WILSON, N.C. (Jan. 13, 2014) — Bridgestone Americas' tire plant in Wilson has become the first manufacturing facility of any kind to achieve the Underwriters Laboratories' (UL) landfill waste diversion claim validation for Zero Waste to Landfill.
The citation is the highest claim validation UL gives for landfill waste diversion,
The passenger and light truck tire plant achieved its waste diversion goal last February and then began the process of applying for UL's claim validation.
The factory underwent an extensive, two-part audit by UL Environment, a business unit of UL. The audit included document evaluation and on-site visits.
During the evaluation process, UL verified Wilson's Zero Waste to Landfill claim with 14-percent waste-to-energy, determining that a majority of the facility's waste-to-energy diversion — 11 percent — is the best possible use for that material.
"I am so proud of the teammates at the Wilson facility for their commitment to being the first of Bridgestone's manufacturing sites, and the first manufacturing facility of any kind, to be recognized by UL Environment for this accomplishment," said Gary Williamson, Wilson plant manager, Bridgestone Americas. "This achievement validates all of their hard work, and continues to position our company as a leader in identifying and implementing innovative solutions to support environmental sustainability."
Facility leadership worked closely with Waste Management Sustainability Services to identify all of the remnant waste materials from manufacturing processes, such as whole scrap tires, rubber components and packaging, as well as ancillary support processes such as offices and cafeterias, and found other beneficial-use markets for these materials, the tire maker said.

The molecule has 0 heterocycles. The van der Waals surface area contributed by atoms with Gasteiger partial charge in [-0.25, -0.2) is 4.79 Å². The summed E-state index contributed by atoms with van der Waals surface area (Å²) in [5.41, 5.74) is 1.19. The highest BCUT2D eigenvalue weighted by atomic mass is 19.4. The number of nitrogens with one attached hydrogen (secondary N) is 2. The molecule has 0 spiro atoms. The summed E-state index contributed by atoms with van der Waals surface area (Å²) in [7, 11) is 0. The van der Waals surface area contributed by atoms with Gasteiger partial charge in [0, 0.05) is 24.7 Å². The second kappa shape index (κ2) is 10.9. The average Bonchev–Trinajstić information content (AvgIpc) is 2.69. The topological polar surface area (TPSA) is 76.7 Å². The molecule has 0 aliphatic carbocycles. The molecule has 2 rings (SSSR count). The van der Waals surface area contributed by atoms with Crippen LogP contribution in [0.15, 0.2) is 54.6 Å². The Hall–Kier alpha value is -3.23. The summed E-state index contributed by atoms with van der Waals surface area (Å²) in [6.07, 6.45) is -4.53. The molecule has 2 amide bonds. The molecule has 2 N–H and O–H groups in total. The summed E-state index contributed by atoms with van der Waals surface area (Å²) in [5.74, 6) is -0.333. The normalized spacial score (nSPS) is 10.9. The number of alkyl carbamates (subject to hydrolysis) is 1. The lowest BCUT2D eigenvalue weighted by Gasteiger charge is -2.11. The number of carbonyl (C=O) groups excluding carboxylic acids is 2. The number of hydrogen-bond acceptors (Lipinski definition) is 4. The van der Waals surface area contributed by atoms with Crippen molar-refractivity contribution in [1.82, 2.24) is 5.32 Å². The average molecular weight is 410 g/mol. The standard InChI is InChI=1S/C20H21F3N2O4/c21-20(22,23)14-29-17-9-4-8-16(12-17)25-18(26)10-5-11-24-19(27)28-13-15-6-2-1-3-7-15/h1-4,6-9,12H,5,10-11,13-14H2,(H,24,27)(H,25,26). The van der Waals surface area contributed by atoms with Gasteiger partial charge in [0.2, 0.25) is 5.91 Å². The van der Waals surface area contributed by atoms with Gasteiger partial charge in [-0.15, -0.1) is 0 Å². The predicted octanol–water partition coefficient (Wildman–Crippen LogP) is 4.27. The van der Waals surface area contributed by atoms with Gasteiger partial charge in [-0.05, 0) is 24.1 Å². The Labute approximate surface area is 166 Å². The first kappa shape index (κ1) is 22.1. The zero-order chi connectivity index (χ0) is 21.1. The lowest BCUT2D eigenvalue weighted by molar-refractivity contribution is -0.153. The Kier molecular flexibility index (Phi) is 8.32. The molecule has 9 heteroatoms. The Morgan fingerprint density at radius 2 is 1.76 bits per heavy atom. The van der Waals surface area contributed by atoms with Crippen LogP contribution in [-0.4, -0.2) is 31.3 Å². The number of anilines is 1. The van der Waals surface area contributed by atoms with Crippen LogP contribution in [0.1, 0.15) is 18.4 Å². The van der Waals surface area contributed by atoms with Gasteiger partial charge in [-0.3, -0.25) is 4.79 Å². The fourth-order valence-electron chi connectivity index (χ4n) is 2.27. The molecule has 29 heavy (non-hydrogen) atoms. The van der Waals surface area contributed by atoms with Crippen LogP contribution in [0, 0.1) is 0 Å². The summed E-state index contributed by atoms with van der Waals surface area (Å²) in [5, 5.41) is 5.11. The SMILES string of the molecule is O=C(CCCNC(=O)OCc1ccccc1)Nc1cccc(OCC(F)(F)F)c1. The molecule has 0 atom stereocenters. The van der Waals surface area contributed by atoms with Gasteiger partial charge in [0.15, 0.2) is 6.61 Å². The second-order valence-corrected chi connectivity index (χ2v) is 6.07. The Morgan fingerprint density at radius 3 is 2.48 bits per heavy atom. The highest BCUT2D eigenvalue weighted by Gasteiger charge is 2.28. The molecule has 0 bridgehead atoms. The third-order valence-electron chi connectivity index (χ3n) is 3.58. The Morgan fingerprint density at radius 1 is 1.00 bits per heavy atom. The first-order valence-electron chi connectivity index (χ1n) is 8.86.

Bridgestone said its passenger and light truck tire plant in Aiken, S.C., achieved zero waste to landfill in December 2012.
Since adding a corporate recycling focus in 2006, recycling by the company's Aiken; Bloomington, Ill.; Des Moines, Iowa; Joliette, Quebec; LaVergne, Tenn.; Monterrey, Mexico; Warren, Tenn.; and Wilson, N.C., tire plants has increased from nearly half of all waste going to landfills to less than 15 percent overall, Bridgestone said.
"UL Environment's validation of our Zero Waste to Landfill achievement at Wilson demonstrates to our customers, our communities and our teammates that we are a corporate partner highly committed to helping ensure a healthy environment for current and future generations," said Tim Bent, director of environmental affairs, Bridgestone Americas.
Titan International and the United Steelworkers union have petitioned the U.S. International Trade Commission and U.S. Department of Commerce seeking relief from OTR tire imports from China, India and Sri Lanka. What’s your opinion?
|I wholeheartedly support their action – something needs to be done.||
|I think it’s a bad idea that could inevitably tie the hands of domestic tire makers.||
|I oppose any duties against tire importers—they only raise costs for distributors and make it harder to obtain inventory.||
|I’m kind of on the fence and not sure what’s right, but need more information before deciding.||
|I don’t really care whether or not relief is granted.||
|Total votes: 78|